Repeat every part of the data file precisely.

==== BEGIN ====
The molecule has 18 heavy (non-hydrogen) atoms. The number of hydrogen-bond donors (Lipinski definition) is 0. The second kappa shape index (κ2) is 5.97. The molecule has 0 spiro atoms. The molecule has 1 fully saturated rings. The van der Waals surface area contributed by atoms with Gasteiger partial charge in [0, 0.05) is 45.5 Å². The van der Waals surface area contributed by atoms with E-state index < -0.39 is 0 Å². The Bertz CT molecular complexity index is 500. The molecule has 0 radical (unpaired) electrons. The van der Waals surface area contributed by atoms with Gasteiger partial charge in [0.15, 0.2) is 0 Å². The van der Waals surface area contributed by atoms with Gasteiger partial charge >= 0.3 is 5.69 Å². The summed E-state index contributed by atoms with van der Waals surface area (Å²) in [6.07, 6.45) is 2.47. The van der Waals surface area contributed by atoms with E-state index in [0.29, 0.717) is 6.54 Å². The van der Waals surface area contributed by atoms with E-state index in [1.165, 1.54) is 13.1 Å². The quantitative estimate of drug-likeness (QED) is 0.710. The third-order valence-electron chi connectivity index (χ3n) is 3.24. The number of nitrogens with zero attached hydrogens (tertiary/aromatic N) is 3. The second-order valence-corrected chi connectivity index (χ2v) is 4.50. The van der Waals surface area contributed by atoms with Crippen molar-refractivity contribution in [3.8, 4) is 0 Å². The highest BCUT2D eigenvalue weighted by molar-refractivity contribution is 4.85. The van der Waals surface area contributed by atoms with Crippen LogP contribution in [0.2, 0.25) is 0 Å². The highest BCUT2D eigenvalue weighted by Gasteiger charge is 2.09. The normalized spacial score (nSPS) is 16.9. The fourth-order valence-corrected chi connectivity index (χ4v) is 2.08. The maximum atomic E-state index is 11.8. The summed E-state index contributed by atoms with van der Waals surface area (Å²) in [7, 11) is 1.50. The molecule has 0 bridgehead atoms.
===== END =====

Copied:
The molecule has 18 heavy (non-hydrogen) atoms. The number of hydrogen-bond donors (Lipinski definition) is 0. The second kappa shape index (κ2) is 5.97. The molecule has 0 spiro atoms. The molecule has 1 fully saturated rings. The van der Waals surface area contributed by atoms with Gasteiger partial charge in [0, 0.05) is 45.5 Å². The van der Waals surface area contributed by atoms with E-state index < -0.39 is 0 Å². The Bertz CT molecular complexity index is 500. The molecule has 0 radical (unpaired) electrons. The van der Waals surface area contributed by atoms with Gasteiger partial charge in [0.15, 0.2) is 0 Å². The van der Waals surface area contributed by atoms with Gasteiger partial charge >= 0.3 is 5.69 Å². The summed E-state index contributed by atoms with van der Waals surface area (Å²) in [6.07, 6.45) is 2.47. The van der Waals surface area contributed by atoms with E-state index in [0.29, 0.717) is 6.54 Å². The van der Waals surface area contributed by atoms with E-state index in [1.165, 1.54) is 13.1 Å². The quantitative estimate of drug-likeness (QED) is 0.710. The third-order valence-electron chi connectivity index (χ3n) is 3.24. The number of nitrogens with zero attached hydrogens (tertiary/aromatic N) is 3. The second-order valence-corrected chi connectivity index (χ2v) is 4.50. The van der Waals surface area contributed by atoms with Crippen molar-refractivity contribution in [3.8, 4) is 0 Å². The highest BCUT2D eigenvalue weighted by molar-refractivity contribution is 4.85. The van der Waals surface area contributed by atoms with Crippen LogP contribution in [0.2, 0.25) is 0 Å². The highest BCUT2D eigenvalue weighted by Gasteiger charge is 2.09. The normalized spacial score (nSPS) is 16.9. The fourth-order valence-corrected chi connectivity index (χ4v) is 2.08. The maximum atomic E-state index is 11.8. The summed E-state index contributed by atoms with van der Waals surface area (Å²) in [7, 11) is 1.50. The molecule has 0 bridgehead atoms.